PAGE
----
Friday, March 20, 2009

The Uncomely In-between

Happy Vernal Equinox!

In some regions of the western hemisphere, the beautiful blush of spring is well underway. Here at Ravenseyrie we are yet in-between winter and spring,---which is, frankly, a rather uncomely time. The slow retreat of the snow reveals a landscape covered in semi-frozen manure, dissipated dead plant matter and the un-cached bones once carefully hidden away by the dogs. I've many times referred to our yard looking much more like an abandoned Viking encampment than the habitat of a tree-hugging vegan couple.

We've been graced with a lot of sunshine and sometimes even with temperatures above freezing. The open grasslands are now well exposed (or under water and ice), but at the edges and within the forest proper remains a depth of snow that yet measures above boot tops.

The horses and mules were actually friskier during the deep freeze of winter! Now their footing is too precarious for much reckless cavorting about, and anyhow, it feels so good to spend the day dozing and soaking up the sun or simply shuffling about in a mini-torpor, leaving behind piles of hay to pick at microscopic emerging grass shoots, heaving long equine sighs and dreaming of the full arrival of spring.

There has been no shedding of hair yet, which is good, because this morning the thermometer read just 10°F for the first calendar day of spring. Everything was frozen solid and frosty at dawn. But now, we are above freezing with the steady pulsing of the March sun working magic over the landscape once again.

I have a few videos embedded with today's journal entry; one taken this morning, the other two taken several days ago. Let's look at today's footage first (after an introduction to what we'll be viewing):

I had noticed while out walking that occasionally one or two of the horses would leave their breakfast hay and wander over to the edge of the seasonal run off, where just the day before a good fresh drink could be had. It seemed to me that even though the ice I was walking on was frozen solid, and the spot where the horses were traveling to was equally firm, yet they each appeared to be taming their thirsts just the same.

Altamiro is leaving the ice hole, while Bella is now taking her drink. Below, a close up of her drinking from the ice hole. I made a wide half circle so that on the return of my walk I could investigate this spot the horses appeared to be drinking from. I found several areas where the foot prints from the horses passage during the melt had left big holes in the ice that were now frozen over, but not so thickly that I couldn't vigorously poke through to the water below with my walking stick. I scanned the snow-packed-ice until I saw slight hoof print impressions near the hole that Bella and Altamiro had been drinking from earlier. It was my good fortune that as I was appreciating the marvel of this drinking hole, Animado came along to have a drink too. I snapped a few photos and then recorded some video footage of him drinking:

This makes me so happy to see the horses getting fresh water like this, and the small opening reminds me of the little stainless steel troughs of the automatic waterers installed in some barns with water always at the ready.

When the temperature is above freezing, during this uncomely in-between time at Ravenseyrie, the horses can pretty much get water any where they want. Zeus has just slacked his thirst in this photo and seems to be contemplating the change of seasons while he stands on a bit of high ground:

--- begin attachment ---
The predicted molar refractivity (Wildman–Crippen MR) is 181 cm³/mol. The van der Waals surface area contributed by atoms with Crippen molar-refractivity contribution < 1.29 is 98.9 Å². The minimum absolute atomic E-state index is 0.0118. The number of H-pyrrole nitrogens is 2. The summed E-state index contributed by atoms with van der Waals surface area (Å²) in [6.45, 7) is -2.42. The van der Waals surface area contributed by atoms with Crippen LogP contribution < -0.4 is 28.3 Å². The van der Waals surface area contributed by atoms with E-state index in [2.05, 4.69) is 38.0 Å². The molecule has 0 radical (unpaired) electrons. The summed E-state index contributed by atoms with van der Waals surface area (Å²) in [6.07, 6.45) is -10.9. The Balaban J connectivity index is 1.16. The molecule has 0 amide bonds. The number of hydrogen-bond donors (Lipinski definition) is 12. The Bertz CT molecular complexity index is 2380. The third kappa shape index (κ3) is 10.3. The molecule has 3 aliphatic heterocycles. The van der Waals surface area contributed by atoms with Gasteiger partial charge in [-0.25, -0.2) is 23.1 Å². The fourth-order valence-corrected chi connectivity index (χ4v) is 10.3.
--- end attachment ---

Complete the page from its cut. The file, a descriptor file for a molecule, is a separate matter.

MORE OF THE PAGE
Part of the landscape looked incredibly odd a few days ago as the water below the ice would seem to swell up and freeze glacier like:
While it was still quite frozen, Maeb seemed to take even more pleasure than normal in playing with her red ball (which is actually a horse ball, but Maeb made herself owner of it, exclusively. I have one photo and then some video footage. I would be surprised that you don't find yourself grinning and laughing after viewing these images!

The snow-pack from the yard and by the fence where the horses eat their morning oats has begun to thaw, and Kevin has painstakingly chipped out little canals encouraging the water to flow away from the sheds. This particular canal, however, is one that nature formed on her own and it was flowing like a river the other day.

For the past two years we've had a pair of Canada Geese that spend the spring with us. They have returned again this year (one week earlier than last year), and I can get some nicer photos now that I have a better camera.
A lone Redwing Blackbird made an appearance on the same day the Canada Geese returned. I heard his distinct voice, saw him in the apple tree and took a photo. I love this camera!:

Our domestic geese haven't been able yet to make their way down to the seasonal lake in the grassland area, so they make the best of things in the puddles in our yard. They are very much aware that the "fair-weather" Canada Geese have returned and they seem to project an air of haughtiness and ownership of the area--after all they have stuck it out here for the entire winter, unlike the wimpy wild geese who left for warmer locales when things got tough.
Uncomely as parts of the landscape are in this "in-between" time, there are yet some truly beautiful scenes, and so much promise of renewal, one has to embrace the uglier elements, for they serve as a bridge between winter and spring, and I for one, am ready to walk across it!

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